Tokyo Food Page
ššShilingol/
Sugamo: Mongolian
₯5978-3837
€Data
The existence of
places like Shilin-
gol is one of the
many fringe benefits
of living in a big
city. Tiny, unpre-
tentious "ethnic"
restaurants tucked
into out-of-the-way
neighborhoods, of-
fering authentic
food from faraway
lands and serving,
in their own way, as
cultural embassies.
When they cook up
food as great as
Shilingol's, it's
just an added bonus.


A brisk six-minute
walk from Sugamo
station (Yamanote,
Mita lines), Shilin-
gol is in a quiet
residential neigh-
borhood, housed in
what looks like a
converted coffee
shop. The space is
unassuming but
charming - tradi-
tional Mongolian
paintings hang from
the walls, and every
surface is covered
by bric-a-brac and
tchotchkes - spice
jars, tea-making
equipment, musical
instruments, wooden
carvings of horses,
stuffed horses,
miniature bows and
arrows, a chess set,
and some odd-looking
hats. When you sit
down you'll be wel-
comed with a bowl of
Mongolian milk tea -
very creamy, a bit
salty, and almost
buttery in flavor.

The food menu is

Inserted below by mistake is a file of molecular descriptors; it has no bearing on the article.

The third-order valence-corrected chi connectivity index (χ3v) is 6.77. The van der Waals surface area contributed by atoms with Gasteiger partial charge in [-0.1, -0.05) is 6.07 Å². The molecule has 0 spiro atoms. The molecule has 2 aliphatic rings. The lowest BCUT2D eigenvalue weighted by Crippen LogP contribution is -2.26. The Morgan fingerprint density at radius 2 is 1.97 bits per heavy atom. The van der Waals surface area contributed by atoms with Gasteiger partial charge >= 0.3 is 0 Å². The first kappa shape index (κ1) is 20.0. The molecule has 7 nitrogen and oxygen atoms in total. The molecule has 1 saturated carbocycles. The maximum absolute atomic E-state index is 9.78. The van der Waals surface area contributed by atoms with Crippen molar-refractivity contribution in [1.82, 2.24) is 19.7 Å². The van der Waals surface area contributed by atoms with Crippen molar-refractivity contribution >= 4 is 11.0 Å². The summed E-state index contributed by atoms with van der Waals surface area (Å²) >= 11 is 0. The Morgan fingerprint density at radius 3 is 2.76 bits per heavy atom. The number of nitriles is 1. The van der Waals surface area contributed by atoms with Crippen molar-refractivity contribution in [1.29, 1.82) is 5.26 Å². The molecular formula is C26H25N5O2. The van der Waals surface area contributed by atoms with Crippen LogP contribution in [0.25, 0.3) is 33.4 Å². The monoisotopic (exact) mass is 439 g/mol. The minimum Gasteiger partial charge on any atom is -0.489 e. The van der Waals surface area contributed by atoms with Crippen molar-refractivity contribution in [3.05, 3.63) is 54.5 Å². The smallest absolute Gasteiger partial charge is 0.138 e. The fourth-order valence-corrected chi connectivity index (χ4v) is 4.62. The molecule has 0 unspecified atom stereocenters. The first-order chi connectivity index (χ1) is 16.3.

dominated by lamb
dishes, such as well
seasoned, spicy
kebabs (Y1000 for
3); a richly fla-
vored lamb and vege-
table stew; garlicky
lamb dumplings; and
a shabu-shabu hotpot
dish. Cold appetiz-
ers include gar-
licky, spicy tofu
cubes (Y500), and
garlicky, spicy
shredded potatoes
(Y500). (They've
definitely got a
garlic theme going
here.) The drinks
menu lists Mongolian
vodkas, a tangy
fermented milk drink
called "airag", and
beer. There's a live
performance of tra-
ditional Mongolian
music every night at
8pm, and cassettes
and CDs of the music
are on sale to take
home.
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Bunkyo-ku, Sengoku
4-11-9.  Open 6-9:
45pm (LO) daily.
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